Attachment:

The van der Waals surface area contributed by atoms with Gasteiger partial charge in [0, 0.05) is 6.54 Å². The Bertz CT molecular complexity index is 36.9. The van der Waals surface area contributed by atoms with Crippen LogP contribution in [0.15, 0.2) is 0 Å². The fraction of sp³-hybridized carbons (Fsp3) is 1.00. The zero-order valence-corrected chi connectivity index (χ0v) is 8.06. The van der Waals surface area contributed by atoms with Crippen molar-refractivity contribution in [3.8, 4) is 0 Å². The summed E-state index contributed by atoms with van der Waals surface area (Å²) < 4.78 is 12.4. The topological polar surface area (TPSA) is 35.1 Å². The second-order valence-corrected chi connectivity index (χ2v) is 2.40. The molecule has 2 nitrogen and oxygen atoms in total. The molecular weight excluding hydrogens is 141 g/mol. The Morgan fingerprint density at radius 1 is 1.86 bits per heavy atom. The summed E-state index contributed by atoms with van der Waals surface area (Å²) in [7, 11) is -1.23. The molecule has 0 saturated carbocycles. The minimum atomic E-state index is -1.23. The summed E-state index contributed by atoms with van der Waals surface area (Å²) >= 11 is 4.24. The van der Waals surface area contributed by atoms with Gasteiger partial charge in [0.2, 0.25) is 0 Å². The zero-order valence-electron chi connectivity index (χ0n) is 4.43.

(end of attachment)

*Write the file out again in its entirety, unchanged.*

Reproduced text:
The van der Waals surface area contributed by atoms with Gasteiger partial charge in [0, 0.05) is 6.54 Å². The Bertz CT molecular complexity index is 36.9. The van der Waals surface area contributed by atoms with Crippen LogP contribution in [0.15, 0.2) is 0 Å². The fraction of sp³-hybridized carbons (Fsp3) is 1.00. The zero-order valence-corrected chi connectivity index (χ0v) is 8.06. The van der Waals surface area contributed by atoms with Crippen molar-refractivity contribution in [3.8, 4) is 0 Å². The summed E-state index contributed by atoms with van der Waals surface area (Å²) < 4.78 is 12.4. The topological polar surface area (TPSA) is 35.1 Å². The second-order valence-corrected chi connectivity index (χ2v) is 2.40. The molecule has 2 nitrogen and oxygen atoms in total. The molecular weight excluding hydrogens is 141 g/mol. The Morgan fingerprint density at radius 1 is 1.86 bits per heavy atom. The summed E-state index contributed by atoms with van der Waals surface area (Å²) in [7, 11) is -1.23. The molecule has 0 saturated carbocycles. The minimum atomic E-state index is -1.23. The summed E-state index contributed by atoms with van der Waals surface area (Å²) >= 11 is 4.24. The van der Waals surface area contributed by atoms with Gasteiger partial charge in [0.2, 0.25) is 0 Å². The zero-order valence-electron chi connectivity index (χ0n) is 4.43.